Dale Marshall astonished over comments made by former CIL boss
The President of the Barbados Investors and Policyholders Alliance (BIPA), June Fowler, today refused to be drawn into robust public discussion which emanated from yesterday’s unsolicited public apology issued by Leroy Parris, while noting that the former executive chairman of CLICO International Life (CIL) was a defendant in one of two cases BIPA had filed in the High Court.
However, former Attorney General Dale Marshall did not hold back his tongue on the matter.
The Opposition Barbados Labour Party representative, who on Sunday night called for a criminal investigation into the CLICO debacle, said he was “truly astonished” at the comments made by the retired top executive, in an interview with reporters yesterday in which he broke his five-year public silence and apologised to policyholders, while maintaining his innocence of any wrongdoing.
“Parris clearly does not understand what his role as a director of those companies was at the time when he served in that capacity. It would appear to me that he did not fully grasp the nature of the fiduciary duty that he owed at law to those companies of which he was a director,” Marshall told Barbados TODAY.
“I am astonished and embarrassed that a person who has been at the helm of an enterprise in Barbados for many years could be so brazen as to stand up and pretend that he is hurt and has done nothing wrong in relation to these companies,” said Marshall amid a legal challenge brought by CIL’s judicial managers, Deloitte Consulting, who are now seeking to recoup over $3.3 million, which was said to have been paid out by the company to Parris via his former attorney, late Prime Minister David Thompson.
BIPA has also mounted legal action against 13 directors of CLICO and its sister company BAICO, including Parris and president Terrence Thornhill, for $128 million in negligence lawsuits. The court action seeks to recover $76 million from CLICO players and $52 million from those accused of negligence in the BAICO matter.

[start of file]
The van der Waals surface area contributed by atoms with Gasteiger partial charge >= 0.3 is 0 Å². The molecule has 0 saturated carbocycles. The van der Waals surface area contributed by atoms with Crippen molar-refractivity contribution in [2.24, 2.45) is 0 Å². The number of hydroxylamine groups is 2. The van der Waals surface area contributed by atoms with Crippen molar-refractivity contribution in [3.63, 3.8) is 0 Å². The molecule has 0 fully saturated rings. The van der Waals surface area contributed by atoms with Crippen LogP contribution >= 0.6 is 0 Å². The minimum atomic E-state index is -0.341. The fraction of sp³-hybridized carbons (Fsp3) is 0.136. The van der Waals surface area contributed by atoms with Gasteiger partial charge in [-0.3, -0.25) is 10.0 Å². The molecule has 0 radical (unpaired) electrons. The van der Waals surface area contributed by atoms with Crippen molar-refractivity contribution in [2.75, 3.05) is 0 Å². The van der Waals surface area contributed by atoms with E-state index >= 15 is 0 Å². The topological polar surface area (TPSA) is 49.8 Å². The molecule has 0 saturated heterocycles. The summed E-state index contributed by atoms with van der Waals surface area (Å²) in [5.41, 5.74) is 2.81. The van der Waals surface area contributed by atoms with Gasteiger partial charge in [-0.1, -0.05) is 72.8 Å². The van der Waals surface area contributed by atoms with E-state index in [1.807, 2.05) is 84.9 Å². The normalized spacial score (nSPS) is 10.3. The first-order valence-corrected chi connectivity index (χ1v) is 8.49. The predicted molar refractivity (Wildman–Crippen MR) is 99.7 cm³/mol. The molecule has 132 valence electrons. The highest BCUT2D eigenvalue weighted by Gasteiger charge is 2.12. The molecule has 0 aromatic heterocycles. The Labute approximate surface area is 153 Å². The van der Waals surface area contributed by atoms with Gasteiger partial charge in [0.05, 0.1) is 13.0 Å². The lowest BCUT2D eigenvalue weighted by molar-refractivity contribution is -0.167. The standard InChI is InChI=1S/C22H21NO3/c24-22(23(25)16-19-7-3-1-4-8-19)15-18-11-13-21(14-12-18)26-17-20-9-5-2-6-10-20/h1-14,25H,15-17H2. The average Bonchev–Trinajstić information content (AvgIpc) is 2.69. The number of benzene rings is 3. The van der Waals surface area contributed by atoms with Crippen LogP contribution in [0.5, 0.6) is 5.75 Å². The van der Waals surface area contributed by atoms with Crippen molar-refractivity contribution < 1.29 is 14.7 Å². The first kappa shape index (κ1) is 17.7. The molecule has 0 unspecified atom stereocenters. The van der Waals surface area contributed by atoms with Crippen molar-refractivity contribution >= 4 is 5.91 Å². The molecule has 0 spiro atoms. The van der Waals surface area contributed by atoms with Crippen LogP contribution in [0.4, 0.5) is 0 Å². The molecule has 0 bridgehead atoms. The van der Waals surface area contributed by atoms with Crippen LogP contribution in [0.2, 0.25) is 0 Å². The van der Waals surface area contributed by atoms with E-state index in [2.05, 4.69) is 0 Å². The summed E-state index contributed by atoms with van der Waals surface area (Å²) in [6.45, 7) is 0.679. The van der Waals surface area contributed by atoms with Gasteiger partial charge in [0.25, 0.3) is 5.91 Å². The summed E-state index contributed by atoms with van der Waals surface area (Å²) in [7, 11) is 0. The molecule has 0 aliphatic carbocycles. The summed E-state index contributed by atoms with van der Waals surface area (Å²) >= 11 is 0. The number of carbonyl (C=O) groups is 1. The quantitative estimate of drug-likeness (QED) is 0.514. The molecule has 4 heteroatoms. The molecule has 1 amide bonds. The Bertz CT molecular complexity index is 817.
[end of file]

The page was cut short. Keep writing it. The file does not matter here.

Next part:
Commenting on the situation today, retired permanent secretary in the Ministry of Finance and former chairman of the Oversight Committee of CLICO Holdings Barbados Ltd William Layne, as well as former leading CLICO insurance executive Neval Greenidge were both adamant that there was a case to be answered in the wake of the 2009 collapse of Barbados-based CIL.
In an interview with Barbados TODAY Layne reiterated his earlier contention that if what happened with CIL had occurred in the United States “some people would have gone to prison already”.
However, he said he would only support the establishment of a commission of inquiry into the insurance entity if the terms of reference included power to recommend prosecution for anyone found guilty of wrongdoing.
“Other than that, it is a soap opera for entertainment for people. Unless the commission is going to have terms of reference that are going to recommend that legal action be taken against persons by the DPP [Director of Public Prosecutions], then it would be a soap opera,” he declared.
Suggesting that commissions of inquiry were more often than not political tools, Layne argued that “for all the ones that we have had already, nobody went to jail”.
“The only thing a commission would do is bring a lot of things to public knowledge. It might not be a bad thing, but in the end . . . the [CLICO] commission of inquiry in Trinidad was like a pre-Carnival celebration. It was a soap opera. It left more questions than answers.
“The problem in the Caribbean is that there is a complete lack of governance at both the corporate and political levels. So people do things and get away with them, depending on who they are. Only poor people go to prison in the Caribbean . . . That’s the tragedy in the Caribbean situation,” he argued.
Layne headed the six-member committee set up in 2009 by late Prime Minister Thompson to take control of CLICO Holdings Barbados Ltd to find buyers for three CLICO subsidiaries.
The committee had devised a plan to restructure the beleaguered CIL.
However, the company subsequently went into the hands of judicial managers.
Greenidge, a former leading CLICO insurance executive and retired police officer, said in a post on the Barbados TODAY website that he would support a criminal investigation or inquiry into the company and would be the first to give evidence.
“I am ready, willing and able and want to see justice for those unfortunate people [who have been] fleeced,” he said.
“I hurt everyday for my policyholders who I left there . . . When I read of them not being able to get their pensions nor send their children to school, it hurts from the pit of my stomach.”